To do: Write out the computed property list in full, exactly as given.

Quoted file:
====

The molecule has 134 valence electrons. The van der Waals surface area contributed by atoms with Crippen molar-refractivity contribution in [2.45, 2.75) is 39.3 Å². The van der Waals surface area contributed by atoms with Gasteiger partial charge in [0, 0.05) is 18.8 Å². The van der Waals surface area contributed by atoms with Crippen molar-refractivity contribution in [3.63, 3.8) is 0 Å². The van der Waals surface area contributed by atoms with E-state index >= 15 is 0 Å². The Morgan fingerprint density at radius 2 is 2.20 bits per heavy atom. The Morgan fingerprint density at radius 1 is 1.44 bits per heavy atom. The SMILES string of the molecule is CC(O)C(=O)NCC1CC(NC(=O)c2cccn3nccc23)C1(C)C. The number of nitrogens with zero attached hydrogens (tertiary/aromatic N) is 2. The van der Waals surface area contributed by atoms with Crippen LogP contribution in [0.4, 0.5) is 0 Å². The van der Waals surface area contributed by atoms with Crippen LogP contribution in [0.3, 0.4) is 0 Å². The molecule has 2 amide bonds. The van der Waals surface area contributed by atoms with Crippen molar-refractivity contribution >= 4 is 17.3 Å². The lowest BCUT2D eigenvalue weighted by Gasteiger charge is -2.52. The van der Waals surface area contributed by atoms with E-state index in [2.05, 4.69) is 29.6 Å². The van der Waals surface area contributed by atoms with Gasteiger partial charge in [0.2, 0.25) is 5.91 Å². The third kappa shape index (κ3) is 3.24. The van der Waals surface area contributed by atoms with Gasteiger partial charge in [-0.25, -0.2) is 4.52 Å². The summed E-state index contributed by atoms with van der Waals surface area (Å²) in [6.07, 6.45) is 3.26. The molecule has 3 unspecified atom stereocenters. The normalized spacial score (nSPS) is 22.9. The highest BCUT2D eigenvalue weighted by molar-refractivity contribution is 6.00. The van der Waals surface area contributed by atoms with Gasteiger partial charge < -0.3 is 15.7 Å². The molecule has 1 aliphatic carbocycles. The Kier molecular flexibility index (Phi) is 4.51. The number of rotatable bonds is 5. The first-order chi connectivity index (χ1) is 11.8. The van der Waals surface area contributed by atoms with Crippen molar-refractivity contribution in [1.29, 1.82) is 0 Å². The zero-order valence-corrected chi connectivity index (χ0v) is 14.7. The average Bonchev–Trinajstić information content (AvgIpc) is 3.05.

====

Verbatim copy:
The molecule has 134 valence electrons. The van der Waals surface area contributed by atoms with Crippen molar-refractivity contribution in [2.45, 2.75) is 39.3 Å². The van der Waals surface area contributed by atoms with Gasteiger partial charge in [0, 0.05) is 18.8 Å². The van der Waals surface area contributed by atoms with Crippen molar-refractivity contribution in [3.63, 3.8) is 0 Å². The van der Waals surface area contributed by atoms with E-state index >= 15 is 0 Å². The Morgan fingerprint density at radius 2 is 2.20 bits per heavy atom. The Morgan fingerprint density at radius 1 is 1.44 bits per heavy atom. The SMILES string of the molecule is CC(O)C(=O)NCC1CC(NC(=O)c2cccn3nccc23)C1(C)C. The number of nitrogens with zero attached hydrogens (tertiary/aromatic N) is 2. The van der Waals surface area contributed by atoms with Crippen LogP contribution in [0.4, 0.5) is 0 Å². The van der Waals surface area contributed by atoms with Crippen LogP contribution in [0.3, 0.4) is 0 Å². The molecule has 2 amide bonds. The van der Waals surface area contributed by atoms with Crippen molar-refractivity contribution >= 4 is 17.3 Å². The lowest BCUT2D eigenvalue weighted by Gasteiger charge is -2.52. The van der Waals surface area contributed by atoms with E-state index in [2.05, 4.69) is 29.6 Å². The van der Waals surface area contributed by atoms with Gasteiger partial charge in [0.2, 0.25) is 5.91 Å². The third kappa shape index (κ3) is 3.24. The van der Waals surface area contributed by atoms with Gasteiger partial charge in [-0.25, -0.2) is 4.52 Å². The summed E-state index contributed by atoms with van der Waals surface area (Å²) in [6.07, 6.45) is 3.26. The molecule has 3 unspecified atom stereocenters. The normalized spacial score (nSPS) is 22.9. The highest BCUT2D eigenvalue weighted by molar-refractivity contribution is 6.00. The van der Waals surface area contributed by atoms with Gasteiger partial charge < -0.3 is 15.7 Å². The molecule has 1 aliphatic carbocycles. The Kier molecular flexibility index (Phi) is 4.51. The number of rotatable bonds is 5. The first-order chi connectivity index (χ1) is 11.8. The van der Waals surface area contributed by atoms with Crippen molar-refractivity contribution in [1.29, 1.82) is 0 Å². The zero-order valence-corrected chi connectivity index (χ0v) is 14.7. The average Bonchev–Trinajstić information content (AvgIpc) is 3.05.